We have talked of very elongated and endowed of strong claws fingers, characteristics absolutely necessary for this bird. The long fingers, like all nails, have the purpose of facilitating the walking in shallow waters, leaning on the surface weeds without sinking.
The nails, tools that would reveal practically useless for their usual activity, are conversely the most used tools in their usual, incessant and interminable fights they undertake with their similars.
There is not a moment that competing males, even if placed at tens of metres far away, stare askance with aggressive postures and after a head down approach, start furious and violent battles with clashes with blows of paws and violent scratches followed by chases on the water and attempts to drown the competitor holding it under water.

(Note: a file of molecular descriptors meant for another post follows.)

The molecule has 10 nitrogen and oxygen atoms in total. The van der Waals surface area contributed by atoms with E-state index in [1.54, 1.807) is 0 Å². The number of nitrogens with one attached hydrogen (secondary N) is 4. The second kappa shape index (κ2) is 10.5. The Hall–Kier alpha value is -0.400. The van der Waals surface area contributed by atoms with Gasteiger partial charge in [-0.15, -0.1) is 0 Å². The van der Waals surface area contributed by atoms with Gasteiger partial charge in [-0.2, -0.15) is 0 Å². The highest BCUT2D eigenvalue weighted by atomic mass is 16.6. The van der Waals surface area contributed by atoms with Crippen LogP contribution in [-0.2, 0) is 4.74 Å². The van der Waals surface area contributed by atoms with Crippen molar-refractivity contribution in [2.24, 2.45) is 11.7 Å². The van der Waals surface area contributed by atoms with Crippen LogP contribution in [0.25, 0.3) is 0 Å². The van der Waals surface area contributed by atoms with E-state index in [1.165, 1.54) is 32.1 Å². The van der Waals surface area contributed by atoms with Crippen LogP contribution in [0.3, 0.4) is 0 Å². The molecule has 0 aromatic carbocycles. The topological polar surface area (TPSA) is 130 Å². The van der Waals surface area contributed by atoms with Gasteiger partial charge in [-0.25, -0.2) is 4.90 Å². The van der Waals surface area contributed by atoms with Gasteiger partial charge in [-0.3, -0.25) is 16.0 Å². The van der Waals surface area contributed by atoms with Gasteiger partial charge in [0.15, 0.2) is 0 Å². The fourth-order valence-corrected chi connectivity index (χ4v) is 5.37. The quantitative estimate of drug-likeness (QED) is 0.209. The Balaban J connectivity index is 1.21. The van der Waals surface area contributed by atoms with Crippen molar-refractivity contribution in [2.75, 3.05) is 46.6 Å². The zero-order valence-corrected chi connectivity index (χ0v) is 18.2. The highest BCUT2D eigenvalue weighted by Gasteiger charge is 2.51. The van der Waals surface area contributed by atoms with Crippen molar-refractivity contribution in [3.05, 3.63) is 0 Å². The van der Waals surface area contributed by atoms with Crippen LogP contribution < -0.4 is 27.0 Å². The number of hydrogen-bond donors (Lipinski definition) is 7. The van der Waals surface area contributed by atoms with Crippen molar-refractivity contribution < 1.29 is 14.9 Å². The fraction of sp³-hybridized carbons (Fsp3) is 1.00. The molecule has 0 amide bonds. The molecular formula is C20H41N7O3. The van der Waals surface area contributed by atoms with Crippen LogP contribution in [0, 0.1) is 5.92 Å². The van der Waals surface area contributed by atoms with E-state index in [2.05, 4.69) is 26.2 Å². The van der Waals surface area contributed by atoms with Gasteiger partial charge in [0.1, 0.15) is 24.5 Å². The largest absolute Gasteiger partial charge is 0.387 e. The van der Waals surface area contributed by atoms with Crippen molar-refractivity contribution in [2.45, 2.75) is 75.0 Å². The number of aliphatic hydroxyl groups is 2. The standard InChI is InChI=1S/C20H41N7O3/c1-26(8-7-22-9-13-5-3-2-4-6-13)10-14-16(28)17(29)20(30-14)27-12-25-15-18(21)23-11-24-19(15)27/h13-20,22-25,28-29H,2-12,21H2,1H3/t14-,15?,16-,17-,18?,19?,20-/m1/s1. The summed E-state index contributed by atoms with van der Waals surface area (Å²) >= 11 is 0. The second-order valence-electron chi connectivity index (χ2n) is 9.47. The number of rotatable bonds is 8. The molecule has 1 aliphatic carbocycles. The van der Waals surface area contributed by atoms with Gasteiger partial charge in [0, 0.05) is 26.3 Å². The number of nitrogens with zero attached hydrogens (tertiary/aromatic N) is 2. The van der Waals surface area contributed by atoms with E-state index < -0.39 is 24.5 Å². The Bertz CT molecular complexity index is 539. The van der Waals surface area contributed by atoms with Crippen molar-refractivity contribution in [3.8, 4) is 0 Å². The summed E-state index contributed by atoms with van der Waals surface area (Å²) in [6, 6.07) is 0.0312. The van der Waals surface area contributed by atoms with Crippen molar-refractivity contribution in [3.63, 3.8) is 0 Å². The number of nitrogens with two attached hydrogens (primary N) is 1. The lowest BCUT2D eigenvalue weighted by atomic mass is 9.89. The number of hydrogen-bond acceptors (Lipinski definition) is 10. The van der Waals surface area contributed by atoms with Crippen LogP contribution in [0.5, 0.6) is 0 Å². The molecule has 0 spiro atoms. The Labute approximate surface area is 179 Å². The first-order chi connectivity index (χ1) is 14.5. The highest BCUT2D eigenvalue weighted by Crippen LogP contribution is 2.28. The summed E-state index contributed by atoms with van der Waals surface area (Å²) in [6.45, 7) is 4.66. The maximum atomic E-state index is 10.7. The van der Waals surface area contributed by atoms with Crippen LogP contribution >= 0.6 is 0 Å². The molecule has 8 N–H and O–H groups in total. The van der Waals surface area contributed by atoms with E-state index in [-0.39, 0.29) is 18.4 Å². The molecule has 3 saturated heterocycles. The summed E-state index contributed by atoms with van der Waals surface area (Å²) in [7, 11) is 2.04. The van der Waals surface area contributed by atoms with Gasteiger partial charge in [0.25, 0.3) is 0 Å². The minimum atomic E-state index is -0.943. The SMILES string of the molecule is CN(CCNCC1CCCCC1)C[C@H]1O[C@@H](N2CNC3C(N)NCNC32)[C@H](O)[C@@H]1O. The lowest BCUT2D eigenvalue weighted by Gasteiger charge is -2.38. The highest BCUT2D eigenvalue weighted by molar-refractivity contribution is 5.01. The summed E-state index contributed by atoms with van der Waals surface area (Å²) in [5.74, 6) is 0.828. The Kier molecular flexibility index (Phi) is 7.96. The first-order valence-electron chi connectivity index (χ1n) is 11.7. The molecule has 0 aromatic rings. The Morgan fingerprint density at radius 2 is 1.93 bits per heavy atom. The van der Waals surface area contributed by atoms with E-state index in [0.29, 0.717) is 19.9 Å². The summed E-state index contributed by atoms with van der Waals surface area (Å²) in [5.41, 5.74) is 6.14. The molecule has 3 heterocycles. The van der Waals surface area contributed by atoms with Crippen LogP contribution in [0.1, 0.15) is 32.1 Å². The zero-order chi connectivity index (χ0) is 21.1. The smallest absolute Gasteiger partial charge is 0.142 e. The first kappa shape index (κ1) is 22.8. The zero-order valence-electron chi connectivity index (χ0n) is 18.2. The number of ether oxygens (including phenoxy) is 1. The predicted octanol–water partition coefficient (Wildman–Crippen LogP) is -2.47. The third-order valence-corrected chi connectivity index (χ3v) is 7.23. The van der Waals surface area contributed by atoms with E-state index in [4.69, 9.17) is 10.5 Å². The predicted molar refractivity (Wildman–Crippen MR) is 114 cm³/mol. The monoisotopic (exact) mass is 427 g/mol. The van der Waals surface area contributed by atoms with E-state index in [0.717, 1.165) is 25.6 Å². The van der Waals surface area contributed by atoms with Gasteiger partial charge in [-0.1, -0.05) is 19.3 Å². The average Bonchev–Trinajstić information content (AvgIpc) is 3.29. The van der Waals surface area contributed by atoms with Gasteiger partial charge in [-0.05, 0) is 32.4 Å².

Undoubtedly we might compare them to the fights of the bantam cocks, but done in the water, seen then the damages often they cause each other.
As a matter of fact, it is not rare to see birds with broken fingers if not even with broken legs. Yet, it’s their innate character.
A quarrelsome nature all over the year, often justified by the alleged danger of a possible invasion of its own territory or by the mutual idea that the adversary is attacking it even if placed hundred metres far away and little visible.
The moorhen, as well as the cousin Coot (Fulica atra) choses the preventive war strategy and is always in arms against everyone.
Of course, such behaviour has reason for being during the mating time.
In this case the females are more combative and do not disdain equal combats with the rivals in order to maintain the position acquired with the male.
Despite being a monogamous subject, the male occasionally may become polygamous with a family widened to more females.
In this not frequent case, we can be present to the common deposition with broods formed by an abnormal number of eggs.